Based loosely on Greek mythology, this is the story of a youth, Arion, who gets entangled in the machinations of the pantheon of Mount Olympus as the world he knows is caught in the throes a cataclysmic war. He falls in love with a maiden, Lesphina, and to save her from the wrath of the gods, he must challenge everything he knows.
With beautiful art and intriguing characters, Arion is a literally classical tale that puts an anime spin on a genre that many Westerners are quite familiar with. While the Greek mythology portrayed isn't exact, it is used as the basis of a powerful fantasy epic that keeps you on the edge of your seat.
Unlike Yoshikazu's rather messy sci-fi opus Venus Wars (which is available Stateside), Arion has a very coherent, if sprawling storytelling style, taking us from Arion's kidnapping by Hades to be trained as a super-warrior, through the nasty civil wars between Poseidon and the children of Zeus, up through the end. Arion is epic in every way, with magical battles, fearsome monsters, and gargantuan armies, but it never loses sight of its core themes of love and war. You really get a feel of the dissipation of the Titans, and unlike what we think of the Greek gods, the Titans are powerful, but mortal, and just like their mythological counterparts, extremely morally flawed. Arion himself is the eternal underdog, and his background isn't as straightforward as you would think, but it's fairly easy to root for him, even when he is confused and railing at the world. The movie is a classic hero's journey of finding self-identity and worth in the face of relentless and deadly opposition - and it's telling that some of the enemies Arion must face eventually become his most powerful allies.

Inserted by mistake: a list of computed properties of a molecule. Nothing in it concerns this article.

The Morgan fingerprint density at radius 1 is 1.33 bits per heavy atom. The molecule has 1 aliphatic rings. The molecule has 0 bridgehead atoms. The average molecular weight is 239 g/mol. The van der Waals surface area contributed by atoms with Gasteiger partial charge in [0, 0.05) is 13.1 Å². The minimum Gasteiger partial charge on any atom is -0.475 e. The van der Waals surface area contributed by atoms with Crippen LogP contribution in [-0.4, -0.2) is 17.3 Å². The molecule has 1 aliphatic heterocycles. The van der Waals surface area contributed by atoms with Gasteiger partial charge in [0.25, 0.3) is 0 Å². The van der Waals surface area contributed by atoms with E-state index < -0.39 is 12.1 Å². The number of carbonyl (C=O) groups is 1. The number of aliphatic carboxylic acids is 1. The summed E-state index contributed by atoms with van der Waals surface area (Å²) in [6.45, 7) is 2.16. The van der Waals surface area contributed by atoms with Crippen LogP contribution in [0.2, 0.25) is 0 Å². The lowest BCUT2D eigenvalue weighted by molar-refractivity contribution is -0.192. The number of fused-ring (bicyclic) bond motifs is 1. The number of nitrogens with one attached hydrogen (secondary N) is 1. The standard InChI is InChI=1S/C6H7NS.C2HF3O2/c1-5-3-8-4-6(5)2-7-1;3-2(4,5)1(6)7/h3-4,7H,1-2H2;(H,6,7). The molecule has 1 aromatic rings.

The animation and art are twenty years old, but still quite effective and skilled, with plenty of exciting action sequences and appealing designs. While it's tempting to wonder what this would look like remade with modern animation techniques, it's almost best to just leave that aside and enjoy it for the classic it is.
With music by Joe Hisaishi (famed for his work in many Studio Ghibli films, from Castle in the Sky to Spirited Away), it's hard to see where this movie can go wrong aurally. Honestly, the only real misstep is the ending, a mid-80s J-pop ballad that seems out of place with the film, but admittedly, probably fits perfectly with the tastes of mid-80s Japanese movie audiences. Everything else is excellent and appropriate for the tone of the film.
Arion is a real treat, and it's a shame that it's been passed up by so many for so long. It just makes no sense that a ripoff like the cult-derived and patently ridiculous Hermes: Winds of Love gets North American release while this languishes in relative obscurity. I'm glad I finally got to finish this review after so long -- exciting, stirring fantasy epics are hard to find, and if you enjoy Greek mythology and fantasy in general, Arion is an absolute must-see.
Again, I'll raise the caveat that if old-school graphics don't do it for you, drop this a star or two. However, this is a solidly written, impressive epic that deserves watching. — Carlos/Giancarla Ross
Recommended Audience: The violence in this gets rather graphic at times. There is also at least one rape, attempted seduction, and a few brief scenes of nudity. Teens and above.
Review Status: Full (1/1)
Arion © 1986 Yoshikazu Yasuhiko / Sunrise / TMS
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